Gerorge Frideric Handel, as a well-established composer in Britain, knew how to understand and to adapt his music to the demands of the commissions he received. Amongst the more than 40 operas of his repertory, we find first-class dramatic content, based on his studies about Italian baroque and the German polyphonic tradition. It is well known that Mozart said of him: “Handel understands effect better than any of us. When he chooses, he strikes like a thunderbolt”.
With Handel on the Road, Symphonia Orbitalis Chamber Orchestra pays homage to this composer, centering on the role of Armida, created for his opera Rinaldo and based on Torquato Tasso’s epic poem, Gerusalemme Liberata. This project continues the studies on the baroque orchestra for two recorders, strings and continuo, explored in 2018.
The program begins with the overture to Rinaldo and its well-defined three sections. The Adagio, written originally for oboe solo, will be performed by recorders in two repetitions, in order to enhance the ornamentation of these instruments.
As an interlude among the three main works of the program, the orchestra will perform two arrangements of Handel’s Suites for Harpsichord. The first one will be the Passacaglia in G minor taken from the Suite HWV 432 and arranged to the orchestra. In this piece we observe the composer’s creative skills which, on a theme and variations, the orchestra will perform as if it were a dialog between violins and recorders.
The central piece of the program will be the Music for the Royal Fireworks, a work intended to celebrate the end of the War of Austrian Succession and the signature of the Aix-la-Chapelle Treaty. Against the wish of King George II, who commissioned the work only for wind instruments, Symphonia Orbitalis will perform the piece more closely to Handel’s way of thinking, who later included string instruments.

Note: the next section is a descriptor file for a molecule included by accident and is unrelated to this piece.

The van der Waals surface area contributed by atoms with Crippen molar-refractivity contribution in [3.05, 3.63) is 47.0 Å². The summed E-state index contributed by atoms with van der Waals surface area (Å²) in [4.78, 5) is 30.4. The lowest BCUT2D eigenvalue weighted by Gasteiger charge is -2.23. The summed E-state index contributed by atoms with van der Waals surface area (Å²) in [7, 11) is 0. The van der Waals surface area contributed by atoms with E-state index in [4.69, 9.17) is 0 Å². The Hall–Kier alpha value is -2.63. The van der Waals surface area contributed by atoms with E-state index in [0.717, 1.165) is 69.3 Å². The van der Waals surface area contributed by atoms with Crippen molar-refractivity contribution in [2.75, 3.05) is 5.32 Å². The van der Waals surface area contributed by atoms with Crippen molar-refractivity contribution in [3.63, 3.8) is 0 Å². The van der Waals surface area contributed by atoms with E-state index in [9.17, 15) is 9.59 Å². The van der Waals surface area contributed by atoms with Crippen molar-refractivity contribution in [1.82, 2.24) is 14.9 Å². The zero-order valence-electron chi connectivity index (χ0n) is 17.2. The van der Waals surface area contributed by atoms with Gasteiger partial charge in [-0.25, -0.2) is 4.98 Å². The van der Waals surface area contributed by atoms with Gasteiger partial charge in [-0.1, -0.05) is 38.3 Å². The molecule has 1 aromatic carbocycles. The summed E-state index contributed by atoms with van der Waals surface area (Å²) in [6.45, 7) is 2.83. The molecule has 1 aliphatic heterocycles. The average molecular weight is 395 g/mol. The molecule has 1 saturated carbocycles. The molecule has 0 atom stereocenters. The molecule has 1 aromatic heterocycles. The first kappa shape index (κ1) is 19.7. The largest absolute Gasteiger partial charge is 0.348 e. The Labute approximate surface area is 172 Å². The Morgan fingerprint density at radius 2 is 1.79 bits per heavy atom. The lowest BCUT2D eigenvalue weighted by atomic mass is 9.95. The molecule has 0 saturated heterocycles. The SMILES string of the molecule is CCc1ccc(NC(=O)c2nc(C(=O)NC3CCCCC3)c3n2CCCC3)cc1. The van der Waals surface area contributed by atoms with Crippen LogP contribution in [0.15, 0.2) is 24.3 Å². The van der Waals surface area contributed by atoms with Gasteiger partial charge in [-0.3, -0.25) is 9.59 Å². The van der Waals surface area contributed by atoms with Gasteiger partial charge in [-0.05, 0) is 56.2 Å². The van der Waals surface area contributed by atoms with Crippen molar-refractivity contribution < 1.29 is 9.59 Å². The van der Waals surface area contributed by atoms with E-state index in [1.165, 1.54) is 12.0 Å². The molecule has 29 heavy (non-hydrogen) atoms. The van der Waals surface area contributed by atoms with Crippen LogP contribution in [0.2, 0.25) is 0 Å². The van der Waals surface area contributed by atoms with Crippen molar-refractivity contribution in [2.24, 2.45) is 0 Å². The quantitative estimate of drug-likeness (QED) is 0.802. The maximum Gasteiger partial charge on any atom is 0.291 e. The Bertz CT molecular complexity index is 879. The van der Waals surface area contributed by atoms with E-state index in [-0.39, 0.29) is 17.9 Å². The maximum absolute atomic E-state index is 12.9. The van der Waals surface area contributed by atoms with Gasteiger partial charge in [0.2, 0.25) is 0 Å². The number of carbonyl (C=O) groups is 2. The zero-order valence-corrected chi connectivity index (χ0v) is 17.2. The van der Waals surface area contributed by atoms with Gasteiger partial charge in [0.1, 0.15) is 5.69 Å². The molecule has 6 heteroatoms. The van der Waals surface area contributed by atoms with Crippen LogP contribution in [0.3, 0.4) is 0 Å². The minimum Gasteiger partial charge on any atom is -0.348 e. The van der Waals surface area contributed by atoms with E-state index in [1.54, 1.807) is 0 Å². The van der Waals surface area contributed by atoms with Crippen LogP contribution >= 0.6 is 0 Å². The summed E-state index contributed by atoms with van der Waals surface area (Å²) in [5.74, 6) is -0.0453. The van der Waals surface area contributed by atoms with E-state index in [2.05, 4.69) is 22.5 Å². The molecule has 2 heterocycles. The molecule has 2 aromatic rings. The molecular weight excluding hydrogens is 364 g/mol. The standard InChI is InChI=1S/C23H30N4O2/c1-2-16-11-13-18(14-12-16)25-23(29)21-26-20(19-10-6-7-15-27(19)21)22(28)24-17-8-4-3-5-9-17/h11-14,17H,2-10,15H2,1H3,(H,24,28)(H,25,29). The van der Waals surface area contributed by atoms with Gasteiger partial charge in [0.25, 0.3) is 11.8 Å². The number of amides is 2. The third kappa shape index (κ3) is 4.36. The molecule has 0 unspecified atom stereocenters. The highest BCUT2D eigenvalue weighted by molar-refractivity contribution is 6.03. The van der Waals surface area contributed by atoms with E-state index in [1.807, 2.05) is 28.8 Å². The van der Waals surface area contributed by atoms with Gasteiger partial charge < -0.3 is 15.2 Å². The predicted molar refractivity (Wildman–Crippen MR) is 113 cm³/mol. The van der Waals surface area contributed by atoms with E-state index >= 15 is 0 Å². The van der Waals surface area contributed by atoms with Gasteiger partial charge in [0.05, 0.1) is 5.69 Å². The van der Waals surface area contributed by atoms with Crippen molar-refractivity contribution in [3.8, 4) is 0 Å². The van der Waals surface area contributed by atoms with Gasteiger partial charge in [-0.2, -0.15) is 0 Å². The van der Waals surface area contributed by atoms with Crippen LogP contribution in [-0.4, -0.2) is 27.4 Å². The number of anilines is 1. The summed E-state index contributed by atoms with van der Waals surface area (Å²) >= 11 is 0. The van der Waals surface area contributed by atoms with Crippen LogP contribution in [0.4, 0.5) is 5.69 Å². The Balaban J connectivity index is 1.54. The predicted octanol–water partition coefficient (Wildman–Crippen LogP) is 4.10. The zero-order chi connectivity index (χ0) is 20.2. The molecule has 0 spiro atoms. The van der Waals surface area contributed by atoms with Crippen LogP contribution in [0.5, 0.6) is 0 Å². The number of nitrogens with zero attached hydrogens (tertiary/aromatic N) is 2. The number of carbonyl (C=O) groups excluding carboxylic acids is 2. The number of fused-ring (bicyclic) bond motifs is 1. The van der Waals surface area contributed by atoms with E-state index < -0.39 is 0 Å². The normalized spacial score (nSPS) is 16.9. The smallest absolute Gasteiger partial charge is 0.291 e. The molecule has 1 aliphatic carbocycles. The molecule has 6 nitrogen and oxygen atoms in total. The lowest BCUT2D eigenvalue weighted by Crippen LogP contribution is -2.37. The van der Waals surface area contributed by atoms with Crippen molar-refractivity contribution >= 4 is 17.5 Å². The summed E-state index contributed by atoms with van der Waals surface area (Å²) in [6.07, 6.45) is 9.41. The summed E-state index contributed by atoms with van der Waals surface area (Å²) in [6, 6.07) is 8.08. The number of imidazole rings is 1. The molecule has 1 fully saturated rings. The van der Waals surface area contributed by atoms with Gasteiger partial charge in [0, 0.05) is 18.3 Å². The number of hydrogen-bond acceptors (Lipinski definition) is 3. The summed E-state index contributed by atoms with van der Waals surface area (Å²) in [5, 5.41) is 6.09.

After the brilliant music for the Royal Fireworks, the program encounters its second interlude. The orchestra attempts the Sarabande in D minor of the Suite HWV 437 which is likely to be one of the most performed pieces in many instrumental formats. Our vision of the work encounters again the ornamentation and improvisatory abilities of the recorders accompanied by the strings and the continuo.
The concert will end with the Armida Abbandonata Cantata, for soprano, strings and continuo.Composed in 1707, this cantata was one of the Handel’s first drafts before composing his opera Rinaldo in 1711. We here find the misfortunes of the sorceress Armida after being abandoned by his beloved Rinaldo. She had held him in captivity at her hidden gardens to stop the Christian army fromlaying siege on the city of Jerusalem during the First Crusade. When performed, the listener feels the different moods that any human being faces when experiencing heartbreak.
Artistic Director and Chief Conductor of Symphonia Orbitalis Chamber Orchestra